My Assault on the Old Western White House

by Bob Sparrow

Nixon goodbye     It was hard to avoid the stories on the news these past few weeks about the 40th anniversary of the resignation of Richard Nixon, a seminal moment in presidential history. It was August 9, 1974 and I can still see him on that fateful day, climbing the stairs to the helicopter that was waiting for him on the White House lawn, reaching the door, turning to those standing by and flashing that goofy, sweat-on-the-upper-lip smile, arms out-stretched and hands in his signature ‘victory’ sign. I’m unclear about exactly what victory he thought he was celebrating, but I’m fairly certain once he got into the chopper, Pat Nixon said something like, “Wipe that stupid grin off your face Dick, you just lost your frickin’ job!”


Nixon looking for change

The helicopter took him to Air Force One, which flew him to Camp Pendleton Marine Corp Base, where be boarded another helicopter that whisked him to the Western White House just up the road in San Clemente. I guess officially it was no longer the Western White House, since by the time he got there he was no longer president. It is said that Nixon spent the next several years looking for loose change as he walked along the beach in his suit and tie.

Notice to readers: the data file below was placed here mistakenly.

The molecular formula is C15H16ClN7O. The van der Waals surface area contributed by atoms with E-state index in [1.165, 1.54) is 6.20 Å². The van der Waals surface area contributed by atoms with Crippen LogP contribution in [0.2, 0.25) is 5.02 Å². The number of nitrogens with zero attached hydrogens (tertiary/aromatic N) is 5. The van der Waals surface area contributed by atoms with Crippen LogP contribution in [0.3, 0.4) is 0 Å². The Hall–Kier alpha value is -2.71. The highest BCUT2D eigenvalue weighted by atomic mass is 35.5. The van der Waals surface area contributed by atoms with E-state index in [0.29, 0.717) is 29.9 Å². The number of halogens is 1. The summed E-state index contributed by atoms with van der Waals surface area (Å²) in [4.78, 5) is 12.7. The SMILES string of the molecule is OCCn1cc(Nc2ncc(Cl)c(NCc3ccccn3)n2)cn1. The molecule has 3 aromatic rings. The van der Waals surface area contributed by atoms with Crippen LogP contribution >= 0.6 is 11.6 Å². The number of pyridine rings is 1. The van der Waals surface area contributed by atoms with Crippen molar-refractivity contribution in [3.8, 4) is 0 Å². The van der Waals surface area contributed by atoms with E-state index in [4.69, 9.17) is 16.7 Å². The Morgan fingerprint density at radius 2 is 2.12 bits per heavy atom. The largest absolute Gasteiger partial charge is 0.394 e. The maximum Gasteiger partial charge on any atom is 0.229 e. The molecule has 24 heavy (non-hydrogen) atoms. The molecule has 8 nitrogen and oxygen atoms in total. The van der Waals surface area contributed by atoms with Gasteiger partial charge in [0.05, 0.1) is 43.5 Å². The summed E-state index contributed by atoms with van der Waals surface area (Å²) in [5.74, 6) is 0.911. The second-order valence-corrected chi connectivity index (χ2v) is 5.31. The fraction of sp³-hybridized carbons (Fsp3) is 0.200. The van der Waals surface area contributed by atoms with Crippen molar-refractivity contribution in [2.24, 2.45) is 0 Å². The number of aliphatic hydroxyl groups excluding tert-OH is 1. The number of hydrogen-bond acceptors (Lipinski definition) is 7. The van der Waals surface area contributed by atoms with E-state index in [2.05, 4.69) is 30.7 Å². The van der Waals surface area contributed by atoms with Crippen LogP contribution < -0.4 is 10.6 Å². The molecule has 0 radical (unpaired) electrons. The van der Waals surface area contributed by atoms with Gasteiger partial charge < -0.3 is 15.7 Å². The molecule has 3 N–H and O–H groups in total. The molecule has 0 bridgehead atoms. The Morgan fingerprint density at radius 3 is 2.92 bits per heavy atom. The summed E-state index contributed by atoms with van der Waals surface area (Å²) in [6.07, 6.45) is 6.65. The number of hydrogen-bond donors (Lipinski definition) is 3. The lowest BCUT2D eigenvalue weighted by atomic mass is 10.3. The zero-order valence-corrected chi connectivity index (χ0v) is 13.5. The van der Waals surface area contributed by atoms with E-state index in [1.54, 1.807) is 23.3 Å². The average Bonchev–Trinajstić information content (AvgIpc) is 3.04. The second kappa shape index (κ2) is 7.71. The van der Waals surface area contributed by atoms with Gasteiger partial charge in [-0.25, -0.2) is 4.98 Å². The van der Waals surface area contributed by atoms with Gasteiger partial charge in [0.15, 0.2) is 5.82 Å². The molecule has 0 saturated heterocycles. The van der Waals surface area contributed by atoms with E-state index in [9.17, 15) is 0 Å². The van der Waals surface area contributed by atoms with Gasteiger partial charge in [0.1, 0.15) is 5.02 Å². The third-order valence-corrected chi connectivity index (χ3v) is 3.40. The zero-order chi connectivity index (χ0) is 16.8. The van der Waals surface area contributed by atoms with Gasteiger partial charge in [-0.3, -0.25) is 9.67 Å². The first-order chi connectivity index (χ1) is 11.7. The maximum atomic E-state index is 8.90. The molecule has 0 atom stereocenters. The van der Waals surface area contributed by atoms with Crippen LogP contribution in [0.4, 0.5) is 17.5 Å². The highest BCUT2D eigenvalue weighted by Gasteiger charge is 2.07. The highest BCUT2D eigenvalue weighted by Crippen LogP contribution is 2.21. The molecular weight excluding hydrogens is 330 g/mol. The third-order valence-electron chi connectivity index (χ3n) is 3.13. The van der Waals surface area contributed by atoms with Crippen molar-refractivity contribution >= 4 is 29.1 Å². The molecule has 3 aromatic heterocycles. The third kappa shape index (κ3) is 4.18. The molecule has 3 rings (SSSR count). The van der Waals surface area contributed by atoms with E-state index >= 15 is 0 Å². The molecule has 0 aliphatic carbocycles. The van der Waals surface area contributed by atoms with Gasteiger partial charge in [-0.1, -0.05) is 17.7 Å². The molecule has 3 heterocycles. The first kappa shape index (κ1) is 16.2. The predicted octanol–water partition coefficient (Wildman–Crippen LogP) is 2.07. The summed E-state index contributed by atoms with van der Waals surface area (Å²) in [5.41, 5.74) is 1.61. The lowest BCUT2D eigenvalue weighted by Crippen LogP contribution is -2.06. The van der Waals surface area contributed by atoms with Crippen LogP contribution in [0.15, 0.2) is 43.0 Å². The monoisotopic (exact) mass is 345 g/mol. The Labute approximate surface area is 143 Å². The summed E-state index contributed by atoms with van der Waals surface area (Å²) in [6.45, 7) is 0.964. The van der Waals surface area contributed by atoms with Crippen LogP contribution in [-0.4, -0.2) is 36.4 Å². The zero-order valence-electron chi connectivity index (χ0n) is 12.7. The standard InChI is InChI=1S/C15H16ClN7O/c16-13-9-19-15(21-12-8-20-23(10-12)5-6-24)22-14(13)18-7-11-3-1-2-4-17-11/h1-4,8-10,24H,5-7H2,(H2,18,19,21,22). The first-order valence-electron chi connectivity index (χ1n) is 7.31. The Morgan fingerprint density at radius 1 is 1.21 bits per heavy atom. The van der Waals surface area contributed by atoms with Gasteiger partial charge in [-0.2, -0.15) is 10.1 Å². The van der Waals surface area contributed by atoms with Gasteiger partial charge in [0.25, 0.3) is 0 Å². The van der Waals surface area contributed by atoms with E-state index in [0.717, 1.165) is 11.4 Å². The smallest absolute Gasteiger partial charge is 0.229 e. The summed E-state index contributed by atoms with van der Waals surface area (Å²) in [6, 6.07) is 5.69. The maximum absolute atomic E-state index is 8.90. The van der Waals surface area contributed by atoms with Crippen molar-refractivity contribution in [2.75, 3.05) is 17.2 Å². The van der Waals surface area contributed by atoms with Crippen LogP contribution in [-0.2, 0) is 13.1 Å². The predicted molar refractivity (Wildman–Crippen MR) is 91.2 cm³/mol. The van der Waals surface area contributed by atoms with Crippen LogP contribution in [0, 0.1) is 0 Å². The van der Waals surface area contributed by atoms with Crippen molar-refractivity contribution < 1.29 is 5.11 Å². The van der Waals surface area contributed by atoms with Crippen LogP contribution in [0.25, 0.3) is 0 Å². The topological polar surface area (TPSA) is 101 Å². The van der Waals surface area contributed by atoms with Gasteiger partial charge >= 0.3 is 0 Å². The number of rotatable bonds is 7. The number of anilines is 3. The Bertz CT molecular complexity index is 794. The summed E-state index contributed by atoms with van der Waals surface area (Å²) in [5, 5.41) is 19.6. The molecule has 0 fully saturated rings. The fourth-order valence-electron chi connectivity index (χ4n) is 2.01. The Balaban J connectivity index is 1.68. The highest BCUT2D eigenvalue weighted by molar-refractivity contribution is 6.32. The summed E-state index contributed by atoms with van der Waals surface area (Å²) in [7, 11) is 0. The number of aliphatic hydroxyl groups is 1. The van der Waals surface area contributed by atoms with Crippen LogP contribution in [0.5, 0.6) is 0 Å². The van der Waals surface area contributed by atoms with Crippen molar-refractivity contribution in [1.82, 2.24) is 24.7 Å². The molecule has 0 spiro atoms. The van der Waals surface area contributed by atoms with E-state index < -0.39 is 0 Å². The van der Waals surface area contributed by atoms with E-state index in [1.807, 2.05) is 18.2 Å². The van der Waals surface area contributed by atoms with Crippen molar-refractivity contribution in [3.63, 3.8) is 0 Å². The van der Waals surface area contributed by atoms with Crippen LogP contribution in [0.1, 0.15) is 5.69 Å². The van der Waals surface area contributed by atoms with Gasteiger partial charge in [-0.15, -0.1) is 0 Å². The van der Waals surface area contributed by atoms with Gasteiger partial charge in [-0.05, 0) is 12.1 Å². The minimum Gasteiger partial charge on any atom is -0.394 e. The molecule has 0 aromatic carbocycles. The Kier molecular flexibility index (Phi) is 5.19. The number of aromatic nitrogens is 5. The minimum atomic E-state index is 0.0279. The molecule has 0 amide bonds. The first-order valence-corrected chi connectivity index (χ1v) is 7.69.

Nixon bought (using a political supporter to finance the deal) 26 acres on the ocean at Cotton’s Point in 1969 for $1.5 million; then sold all but 5.9 acres, which was where the main house was and lived there until 1980. I lived and sold real estate in San Clemente while Nixon was living there, so I was very familiar with the estate at Cotton’s Point, but of course, we ‘commoners’ weren’t allowed anywhere near the property unless we could tell his Secret Service Agents the secret password. I was to learn years later that it was, “I’m not a crook”, said with a goofy smile, flapping jowls and a ‘victory sign’.

In light of this anniversary, I thought it might be interesting to visit this historic place and see if I could now get a peek at what Nixon called, ‘La Casa Pacifica’.  It was not interesting . . . it was humiliating.


My welcome at the Cypress Shores guard house

I first tried the direct approach to getting close to the old Nixon compound by driving up to the first of two gated guard stations at Cypress Shores and begged to be let in. I was summarily turned away. I then drove to the nearest public entrance to the beach and, channeling Nixon, donned a coat and tie and walked about a mile and a half on the beach to get in front of his former house, then searched for a ‘bird’s eye view’ vantage point. While walking along the beach I noticed two things, 1) people look oddly at someone in a suit and tie on the beach, and 2) there are still plenty of teenage girls laying out trying to get a tan, which bodes well for the future employment of skin doctors.


Drone made to look like a seagull